Offence: Violent Theft > highway robbery
Mr. Boughton. On the tenth of last Month, about Eleven o'Clock at Night, as I was going home thro' Long-Acre to Westminster, the Prisoner came up to me, caught hold of each Side of my Collar, and said d - n you, I have got you now, - deliver all you have, or else G - d d - mn you, I'll murder you; and upon this, he quitted his left Hand, and took off my Hat. I bent forward, and drew my Sword, between the Prisoner and my self; then I got hold of the Prisoner's Left Hand, and declar'd, if he offer'd any farther Violence, I would run him thro' the Body; and I call'd the Watch. Then he endeavour'd to run me up an Alley, and having fast hold of the Right Side of me, he tore my Shirt out of the Collar, and down the Holland. While I call'd out Murder, I saw another Fellow come up, to whom the Prisoner gave something out of his Hand, but I can't swear it was my Hat. When the Watch came up, I charged them with the Prisoner for assaulting and robbing me, and the Prisoner charged the Watch with me, for drawing my Sword in the Street upon a naked Man, and all this while he had hold of my Collar. I deliver'd my Sword to the Watchmen, and went to St. Martin's Watch-house to give the Constable Charge of the Prisoner. He, in Vindication of himself, said my Breeches were down, and that I wanted to b - gg - r him. This is the Hat I lost at that Time; this Watchman afterwards brought it to the Watch-house.
John Barber , Watchman. I was within fifty Yards of Mr. Boughton when he cry'd out Murder 5 or 6 Times. When I went up, the Prisoner had him fast by the Collar, drawing him about. Mr. Boughton's Hand was thro' the Hilt of the Sword, with the Point down; I desired him to deliver his Sword, which he did immediately; but the Prisoner still kept his Hold and tugg'd him about. He made no Excuse for himself, 'till he came to the Watch-house; then he said the Prosecutor took hold of his Private Parts, and that his Breeches were down; but they were not upon my Oath.
Prisoner. Ask him whether the Prosecutor charged me with robbing him before we came to the Watch-house?
Barber. Mr. Boughton was in such a Fright, he hardly knew what he did; but to the best of my Remembrance, he told me, the Prisoner had robb'd him of his Hat. When we got to the Watch-house he pretended to come upon the Prosecutor for B - gg - ry.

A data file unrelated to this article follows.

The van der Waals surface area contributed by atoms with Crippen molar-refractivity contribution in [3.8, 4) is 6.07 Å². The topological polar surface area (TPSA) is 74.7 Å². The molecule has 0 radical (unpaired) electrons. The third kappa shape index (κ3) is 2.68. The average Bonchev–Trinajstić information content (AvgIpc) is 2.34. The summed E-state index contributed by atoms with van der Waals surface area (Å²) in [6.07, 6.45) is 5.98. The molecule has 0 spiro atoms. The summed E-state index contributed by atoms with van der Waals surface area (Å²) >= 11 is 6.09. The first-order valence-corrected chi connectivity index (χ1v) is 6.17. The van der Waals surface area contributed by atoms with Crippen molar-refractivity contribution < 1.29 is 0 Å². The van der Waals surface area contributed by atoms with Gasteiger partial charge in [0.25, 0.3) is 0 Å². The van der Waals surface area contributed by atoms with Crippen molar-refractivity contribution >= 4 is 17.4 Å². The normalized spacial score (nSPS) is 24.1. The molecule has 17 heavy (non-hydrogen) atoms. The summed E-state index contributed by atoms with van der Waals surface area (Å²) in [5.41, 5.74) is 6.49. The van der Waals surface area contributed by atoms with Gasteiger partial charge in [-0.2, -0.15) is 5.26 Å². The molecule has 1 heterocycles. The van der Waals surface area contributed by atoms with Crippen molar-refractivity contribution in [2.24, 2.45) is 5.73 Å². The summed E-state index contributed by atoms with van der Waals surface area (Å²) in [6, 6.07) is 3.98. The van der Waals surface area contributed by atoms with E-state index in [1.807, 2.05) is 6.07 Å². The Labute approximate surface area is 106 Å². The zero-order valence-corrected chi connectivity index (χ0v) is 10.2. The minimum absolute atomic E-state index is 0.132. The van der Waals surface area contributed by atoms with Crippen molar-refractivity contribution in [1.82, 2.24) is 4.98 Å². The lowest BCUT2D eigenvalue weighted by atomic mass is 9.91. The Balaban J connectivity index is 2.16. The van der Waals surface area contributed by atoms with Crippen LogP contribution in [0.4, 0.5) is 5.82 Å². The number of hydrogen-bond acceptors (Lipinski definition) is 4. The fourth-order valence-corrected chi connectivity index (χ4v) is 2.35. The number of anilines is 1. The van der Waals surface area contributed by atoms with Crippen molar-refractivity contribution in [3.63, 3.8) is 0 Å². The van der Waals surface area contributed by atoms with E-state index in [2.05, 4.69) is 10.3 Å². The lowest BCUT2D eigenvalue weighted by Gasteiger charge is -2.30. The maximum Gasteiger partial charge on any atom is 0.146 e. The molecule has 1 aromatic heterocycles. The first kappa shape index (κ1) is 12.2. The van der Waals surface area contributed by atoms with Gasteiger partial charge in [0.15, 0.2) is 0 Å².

Prisoner. How came I to go to the Watchhouse?
Mr. Boughton. I had hold of him.
Barber. He could not help it; we had so much Help, he could not have made his Escape.
Prisoner. Did not Mr. Boughton want to get away?
Barber. Mr. Boughton desired not to be lugg'd about, and said he would surrender himself to the Watch. When the Prisoner came to the Watchhouse, there happen'd to be Mr. Rawlinson and 3 other Constables there, who all knew him the Minute they saw him: they gave him the Character of a very vile Fellow, and said he had been drumm'd out of the Guards.
Mr. Boughton. He was drumm'd out of the Guards for Sodomy.
The Prisoner in his Defence said, Mr. Boughton came up to him in the Street, and made use of Words and Actions which signify'd a vile Intention, upon which he collar'd him, and then Mr. Boughton drew his Sword. That when the Watch came up he wanted to get away, but that he (the Prisoner) did not attempt to escape.
Jury We desire the Prosecutor may be asked, whether the Prisoner attempted to make his Escape?
Mr. Boughton I had hold of him, and he had hold of me; but seeing the Lanthorns coming up, he quitted his hold, and would have got off; and when he found they were just upon us, he clapp'd hold of me again.
John Ellis , a Soldier, gave an Account that the Prisoner was turn'd out of the Guards for deserting twice; but that he never heard him charged with Dishonesty.
Others deposed to the same Effect, and that they had heard the Prisoner had a small Annuity, paid him half yearly. One of them mention'd a Gentleman's Name, of Clement's Inn, who (he was inform'd) used to pay the Prisoner Money; but none of them were able effectually to prove it. Guilty . Death .